It is true that Bank of America notified thousands of borrowers with revolving credit lines that their loans would come due in full. But Jefferson George, a spokesman for the bank, said that the intention was not to force immediate repayment or higher interest rates. Nor did the notices take aim at poorly performing businesses, or businesses in industries or parts of the country where the bank felt overexposed. Instead, he said, it was to rewrite the agreements for a small portion of its line-of-credit loans, giving the bank more control over the terms. 

In a revolving line of credit, a company can borrow up to a set credit limit, and as it pays off existing debt, the amount of credit available for borrowing increases. (A credit card is a common kind of revolving credit.) Typically, revolving credit lines last for a year, whereupon they are automatically renewed. But loan officers at Bank of America, and at some of the banks it acquired, opened some credit lines without maturities or formal renewal processes. It was these loans, said Mr. George, that the bank was trying to rein in. “We had a small percentage of clients who had a product that wasn’t in line with our current credit products,” he said. “And all we did was added a maturity date and a renewal process.

“I don’t want to minimize this,” Mr. George continued. “It is a change for customers, and that’s why we gave them a year’s notice.”

In one version of the letter Bank of America sent to clients, dated November 2010 and provided by Mr. George, the bank did indeed set an expiration date for the line of credit, in January 2012, and added terms to the loan agreement that required the borrower to “repay in full any principal, interest or other charges outstanding” by the new expiration date. However, it also said that the credit line could be extended with a separate written renewal notice from the bank — albeit potentially with new terms.

Mr. George would not say on the record how many small-business borrowers became subject to maturity dates and renewals. But he said that the group amounted to “a very small percentage of our roughly 1.5 million small-business credit customers.” Of these, he said, “the majority of customers — more than 90 percent — qualified for renewal at the same rate. The others had the option to pay in full or restructure their agreement with different terms.” Mr. George added that he was unaware of any instance where a customer was not offered an extension one way or the other.

In all, Mr. George said, “98 percent of customers in this small, specific group” have renewed their loans on basically the same terms (but with a maturity date and renewal) or on new terms, which probably included a higher interest rate, a reduced credit line, or both. In some cases, lines of credit became term loans. The number of borrowers with whom Bank of America has not reached any agreement, Mr. George said, amounted to one-tenth of 1 percent of those small-business credit customers. One-tenth of one percent of 1.5 million would be 1,500 customers — not exactly a sweeping retrenchment from the small-business credit market.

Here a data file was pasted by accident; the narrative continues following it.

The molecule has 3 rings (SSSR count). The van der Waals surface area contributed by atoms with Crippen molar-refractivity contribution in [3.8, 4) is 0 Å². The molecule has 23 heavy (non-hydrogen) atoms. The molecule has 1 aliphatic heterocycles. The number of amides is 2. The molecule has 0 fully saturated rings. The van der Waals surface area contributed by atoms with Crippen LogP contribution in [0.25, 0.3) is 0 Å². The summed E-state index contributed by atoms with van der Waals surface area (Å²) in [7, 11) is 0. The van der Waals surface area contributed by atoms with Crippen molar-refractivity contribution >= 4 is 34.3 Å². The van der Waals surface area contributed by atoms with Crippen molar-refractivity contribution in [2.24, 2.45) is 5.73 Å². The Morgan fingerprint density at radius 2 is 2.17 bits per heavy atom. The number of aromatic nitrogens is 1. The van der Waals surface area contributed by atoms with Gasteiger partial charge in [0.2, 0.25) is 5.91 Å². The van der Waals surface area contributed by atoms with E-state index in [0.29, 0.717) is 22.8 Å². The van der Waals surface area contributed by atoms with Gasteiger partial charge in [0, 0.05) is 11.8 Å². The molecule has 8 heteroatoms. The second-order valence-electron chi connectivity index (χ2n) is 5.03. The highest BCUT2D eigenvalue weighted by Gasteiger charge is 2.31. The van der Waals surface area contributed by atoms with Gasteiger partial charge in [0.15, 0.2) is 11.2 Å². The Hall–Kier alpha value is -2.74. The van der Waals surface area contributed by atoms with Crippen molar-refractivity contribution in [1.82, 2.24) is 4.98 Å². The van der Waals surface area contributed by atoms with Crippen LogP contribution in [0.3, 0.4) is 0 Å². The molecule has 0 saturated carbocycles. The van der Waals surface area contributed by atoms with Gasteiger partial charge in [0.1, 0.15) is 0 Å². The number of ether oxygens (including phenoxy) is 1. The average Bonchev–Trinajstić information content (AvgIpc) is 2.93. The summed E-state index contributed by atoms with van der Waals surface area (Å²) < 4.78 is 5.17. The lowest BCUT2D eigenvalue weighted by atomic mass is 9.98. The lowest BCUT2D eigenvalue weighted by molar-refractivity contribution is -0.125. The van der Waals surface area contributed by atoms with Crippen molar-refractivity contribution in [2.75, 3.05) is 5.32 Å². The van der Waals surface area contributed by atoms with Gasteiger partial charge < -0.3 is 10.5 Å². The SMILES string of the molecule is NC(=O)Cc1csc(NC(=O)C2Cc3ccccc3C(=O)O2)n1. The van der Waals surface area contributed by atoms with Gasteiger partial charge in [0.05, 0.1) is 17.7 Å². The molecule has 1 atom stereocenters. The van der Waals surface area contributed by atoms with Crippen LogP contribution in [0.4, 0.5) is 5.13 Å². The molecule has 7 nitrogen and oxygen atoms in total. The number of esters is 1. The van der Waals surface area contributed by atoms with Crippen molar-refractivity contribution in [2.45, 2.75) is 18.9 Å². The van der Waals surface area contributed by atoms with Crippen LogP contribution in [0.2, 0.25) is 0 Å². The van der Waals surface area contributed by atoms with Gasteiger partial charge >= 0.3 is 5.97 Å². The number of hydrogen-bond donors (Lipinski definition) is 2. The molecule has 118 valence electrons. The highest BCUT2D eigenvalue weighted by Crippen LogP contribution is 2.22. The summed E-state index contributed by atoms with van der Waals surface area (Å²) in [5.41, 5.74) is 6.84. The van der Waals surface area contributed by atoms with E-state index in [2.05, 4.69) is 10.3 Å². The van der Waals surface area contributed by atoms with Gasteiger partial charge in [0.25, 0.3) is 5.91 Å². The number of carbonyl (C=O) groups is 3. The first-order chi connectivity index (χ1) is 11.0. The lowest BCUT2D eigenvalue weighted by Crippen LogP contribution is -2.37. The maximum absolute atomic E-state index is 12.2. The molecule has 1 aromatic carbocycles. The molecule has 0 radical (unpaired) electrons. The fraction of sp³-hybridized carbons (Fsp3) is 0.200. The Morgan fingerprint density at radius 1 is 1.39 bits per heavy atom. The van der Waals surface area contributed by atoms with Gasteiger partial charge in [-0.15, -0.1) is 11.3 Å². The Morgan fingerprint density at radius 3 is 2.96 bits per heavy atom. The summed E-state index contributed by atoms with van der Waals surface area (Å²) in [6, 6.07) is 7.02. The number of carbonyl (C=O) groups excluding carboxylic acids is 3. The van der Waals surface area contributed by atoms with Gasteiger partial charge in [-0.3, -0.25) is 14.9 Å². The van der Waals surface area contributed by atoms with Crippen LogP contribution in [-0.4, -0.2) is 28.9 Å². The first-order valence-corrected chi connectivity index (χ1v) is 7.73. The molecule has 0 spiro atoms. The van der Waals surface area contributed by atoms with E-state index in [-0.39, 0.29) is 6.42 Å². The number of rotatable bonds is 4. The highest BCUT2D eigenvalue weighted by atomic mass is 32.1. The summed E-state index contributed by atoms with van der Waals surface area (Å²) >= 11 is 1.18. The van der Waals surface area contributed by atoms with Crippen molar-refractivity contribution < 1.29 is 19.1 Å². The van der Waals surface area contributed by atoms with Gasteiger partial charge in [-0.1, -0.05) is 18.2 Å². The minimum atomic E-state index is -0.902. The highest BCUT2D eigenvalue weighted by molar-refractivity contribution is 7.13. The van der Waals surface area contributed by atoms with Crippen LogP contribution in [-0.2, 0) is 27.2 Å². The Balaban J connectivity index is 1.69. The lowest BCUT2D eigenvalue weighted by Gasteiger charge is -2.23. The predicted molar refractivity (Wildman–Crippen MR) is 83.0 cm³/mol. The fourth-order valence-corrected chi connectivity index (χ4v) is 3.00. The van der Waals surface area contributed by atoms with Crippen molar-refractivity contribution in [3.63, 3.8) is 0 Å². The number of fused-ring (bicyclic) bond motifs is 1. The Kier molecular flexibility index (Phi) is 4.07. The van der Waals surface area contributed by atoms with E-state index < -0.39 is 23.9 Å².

Bob Coleman, who publishes a newsletter for the S.B.A. lending industry, said Bank of America is acting prudently by changing the terms of its lines of credit. The borrowers who’ve been left behind, at least as described in The Los Angeles Times article, appear to have been abusing the system. “A line of credit is you borrow the money from the bank, you pay your vendors, and a few months later, you pay back the bank, and you do it again next year,” said Mr. Coleman. But some borrowers, he said, turn what is meant to be a seasonal tool into an evergreen, and effectively never pay down the principal on their lines of credit.

That’s always been a problem for banks, Mr. Coleman said, but it is becoming more untenable today. “The regulators will not allow you to have an evergreen loan,” said Mr. Coleman. “If you have a $100,000 line of credit, and all you’re doing is making interest payments, regulators are going to say that’s not a line of credit, that’s a loan.”

Still, The Los Angeles Times also reported that Bank of America took the opportunity while restructuring these credit lines to add a fee. (So-called commitment fees are typical in revolving lines of credit.) Mr. George acknowledged that the renewal terms call for an annual fee of 1 percent of the commitment, up to $500. But, he added, “in many cases, the fees are reduced, or even waived, based on our relationship with the client.”

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Ex-Bank Executives Settle F.D.I.C. Suit

Former executives at Washington Mutual have reached a $64 million agreement to settle a civil lawsuit with the government, according to officials with the Federal Deposit Insurance Corporation, which pursued the case after the savings and loan collapsed in 2008.

The deal is one of the larger amounts recovered in a financial crisis case, though only about $400,000 in total will be paid by the executives, according to a person briefed on the settlement but not authorized to discuss it. The F.D.I.C. initially sought $900 million in the case, which it filed in March.

Much of the settlement will come from insurance policies the company took out for the executives, who are also releasing Washington Mutual’s estate from some financial claims they have against it. The money in the settlement will be distributed among Washington Mutual’s creditors. It will not benefit the F.D.I.C. fund because the fund did not lose money when Washington Mutual foundered and was sold in part to JPMorgan Chase Company, according to F.D.I.C. officials.

The settlement, which was reported in The Wall Street Journal on Tuesday, is expected to be formally announced within the next week, the officials said.